April 26, 2021
Hospo workers know that we can’t always trust bosses not to steal our wages — so why do we trust them with our safety? Occupational health and safety laws might look great on paper, but they don’t mean much unless we can hold negligent employers accountable in the workplace. That’s where Health and Safety Representatives (HSRs) come in!
You and your workmates can get together and elect an HSR for your workplace. HSRs represent worker to ensure that everyone in your workplace is safe and can ensure that workplace hazards are dealt with by your employer. We spoke to Hospo Voice member, Laurence who has been going through this process at his workplace.
Health and Safety Representatives have legal powers to direct unsafe work to cease if there is a serious and imminent risk, and to direct unsafe work processes to be changed. HSRs can play a crucial role in organising workers to protect our health and safety at any time – but they are especially important with the threat of a global pandemic still looming over us. Whether you work for a large hospitality group or a small café, you have the right to a health and safety representative.
During the height of the covid epidemic in 2020 HSRs played a pivotal role in many workplaces. It was also the catalyst for workers to get together and protect their safety. That was certainly the case for Laurence.
“Because my employer was getting JobKeeper they would stack the roster. We had upwards of 20 people on shift on Friday nights, about double the staff we needed. Everyone felt this was a huge covid issue,” he explained.
Though, of course, even without the threat of a global pandemic we still face hazards in our workplaces.
Ready to elect a HSR in your workplace? It’s always a good idea to involve your union in the process!
Notify your employer in writing that you want to establish Designated Work Groups and elect HSRs. There’s no set form, just a simple letter is fine. Ask our Mobilise experts if you need a hand starting the process.
We asked how he and his colleagues submitted their request to form a designated work group in order to elect an HSR.
“You should circulate some kind of petition or form and get your co-workers to sign it. Best practice is to try do this outside of work or in a very safe working space,” he suggested.
Employers have 14 days to initiate discussions with workers about what the scope of Designated Work Groups are (except in WA). DWGs are the particular groups of workers who elect HSRs. So there might be one DWG per venue, electing two HSRs each, for instance.
DWGs must be established by agreement. That is, the employer can’t just unilaterally decide. If there is no agreement, Worksafe can be asked to arbitrate.
Once the DWGs are agreed, the workers meet and elect HSRs. Again, there’s no set form that this needs to take. Once you’ve elected your HSRs, you can form a Health and Safety Committee (which must have at least 50% representation from workers).
Hazards in hospo include everything from broken glass and heavy lifting to facing violence and sexual harassment.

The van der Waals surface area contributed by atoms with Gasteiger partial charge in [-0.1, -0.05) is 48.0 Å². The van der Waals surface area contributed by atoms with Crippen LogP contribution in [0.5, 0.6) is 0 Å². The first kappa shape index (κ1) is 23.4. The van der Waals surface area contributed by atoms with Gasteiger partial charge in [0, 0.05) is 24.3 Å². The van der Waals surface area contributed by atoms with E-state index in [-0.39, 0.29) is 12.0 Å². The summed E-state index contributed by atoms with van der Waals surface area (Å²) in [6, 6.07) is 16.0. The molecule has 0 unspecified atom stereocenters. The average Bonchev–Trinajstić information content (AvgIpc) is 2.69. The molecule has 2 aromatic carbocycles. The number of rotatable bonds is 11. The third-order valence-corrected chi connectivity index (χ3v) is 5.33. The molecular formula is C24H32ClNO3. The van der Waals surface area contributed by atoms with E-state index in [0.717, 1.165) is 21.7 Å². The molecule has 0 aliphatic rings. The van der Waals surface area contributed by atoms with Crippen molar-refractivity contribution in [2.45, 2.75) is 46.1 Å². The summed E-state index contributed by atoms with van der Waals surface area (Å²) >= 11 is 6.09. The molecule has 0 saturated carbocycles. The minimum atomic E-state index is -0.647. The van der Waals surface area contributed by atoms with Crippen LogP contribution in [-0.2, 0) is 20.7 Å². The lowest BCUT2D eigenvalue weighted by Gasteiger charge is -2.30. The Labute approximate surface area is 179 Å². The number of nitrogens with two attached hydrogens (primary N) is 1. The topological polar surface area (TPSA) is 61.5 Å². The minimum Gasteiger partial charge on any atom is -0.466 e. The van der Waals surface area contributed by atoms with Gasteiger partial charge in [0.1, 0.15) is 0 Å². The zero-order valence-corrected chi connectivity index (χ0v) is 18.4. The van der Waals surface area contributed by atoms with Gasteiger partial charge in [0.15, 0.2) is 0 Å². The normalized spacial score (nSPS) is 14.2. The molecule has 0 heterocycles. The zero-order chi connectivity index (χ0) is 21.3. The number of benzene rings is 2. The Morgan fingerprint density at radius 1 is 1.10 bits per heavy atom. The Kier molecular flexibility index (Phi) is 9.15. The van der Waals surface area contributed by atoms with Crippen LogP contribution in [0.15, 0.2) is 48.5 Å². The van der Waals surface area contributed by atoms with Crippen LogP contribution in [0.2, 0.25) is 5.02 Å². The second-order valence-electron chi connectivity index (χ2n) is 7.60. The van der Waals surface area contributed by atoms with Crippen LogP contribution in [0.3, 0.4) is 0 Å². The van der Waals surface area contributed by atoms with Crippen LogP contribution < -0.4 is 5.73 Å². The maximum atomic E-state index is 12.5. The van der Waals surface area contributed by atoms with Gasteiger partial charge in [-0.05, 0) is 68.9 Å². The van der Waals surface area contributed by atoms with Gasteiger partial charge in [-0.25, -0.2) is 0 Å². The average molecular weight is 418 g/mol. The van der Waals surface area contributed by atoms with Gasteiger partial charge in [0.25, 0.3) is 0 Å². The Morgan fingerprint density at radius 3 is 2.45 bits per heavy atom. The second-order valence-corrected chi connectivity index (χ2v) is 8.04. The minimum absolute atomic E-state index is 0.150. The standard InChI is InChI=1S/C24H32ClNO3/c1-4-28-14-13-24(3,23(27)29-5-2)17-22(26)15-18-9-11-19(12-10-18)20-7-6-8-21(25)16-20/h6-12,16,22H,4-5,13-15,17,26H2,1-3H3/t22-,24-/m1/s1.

Every workplace is different, so it’s a great idea to talk to other workers about hazards in the workplace. We often know and understand the hazards associated with our jobs, and have ideas on how to deal with them – whether it’s by introducing a comprehensive safety orientation or getting some non-slip mats. Electing an HSR can help you implement these safety measures even if your employer tries cutting corners.
Some workers may not ask important questions because they are self-conscious, or simply don’t know what or how to ask. It’s important that all workers are trained to navigate hazards in the workplace, and that we all have an opportunity to discuss safety topics without fear of judgement or reprisal.
Sometimes tasks that have always been considered as simply part of your job are really quite unsafe. Laurence and his workmates have already identified some hazards that their Health and Safety Representative will be able to assist with.
“We have a lot of outdated equipment. There’s a constant stream of burns that workers experience every shift from this equipment.
“On top of that we are also expected to do quite a lot of heavy lifting. We’re a multi-story business so we have to take stock upstairs which leads to injuries.
“Also, a third one would definitely be bullying and harassment. We have a pretty toxic culture at my workplace. A DWG and an HSR can step in on those matters legally.”
HSRs do not have legal powers unless they are duly elected by agreed DWGs and in some states, HSRs must also undergo training before they have legal powers.
Sometimes, the employer will say that there are already Health and Safety Representatives, and it turns out that they were established ages ago and managers have the positions. A letter signed by the majority of workers in the DWG saying they want to remove an HSR and hold fresh elections legally removes old HSRs. Employers are also legally obliged to negotiate DWGs if requested.
Laurence also flagged that some employers might not take the news well.
“The initial reaction of my immediate superior was “Why are you doing this to me?” and “Why do you hate me?””
And, like many instances of organising at your hospo workplace,
“Make sure all the talk you’re having about OH&S reps is going on outside of work after your shift, or if it does happen at work, in a very open and transparent manner because stuff like talking about union rights at work is inherently risky, especially if you’re employed casually.”
He quickly added not to be deterred though, just make sure you’re thoughtful about the process.
Want more info or advice about Designated Work Group and electing Health and Safety Representatives? Ask a question on Mobilise!
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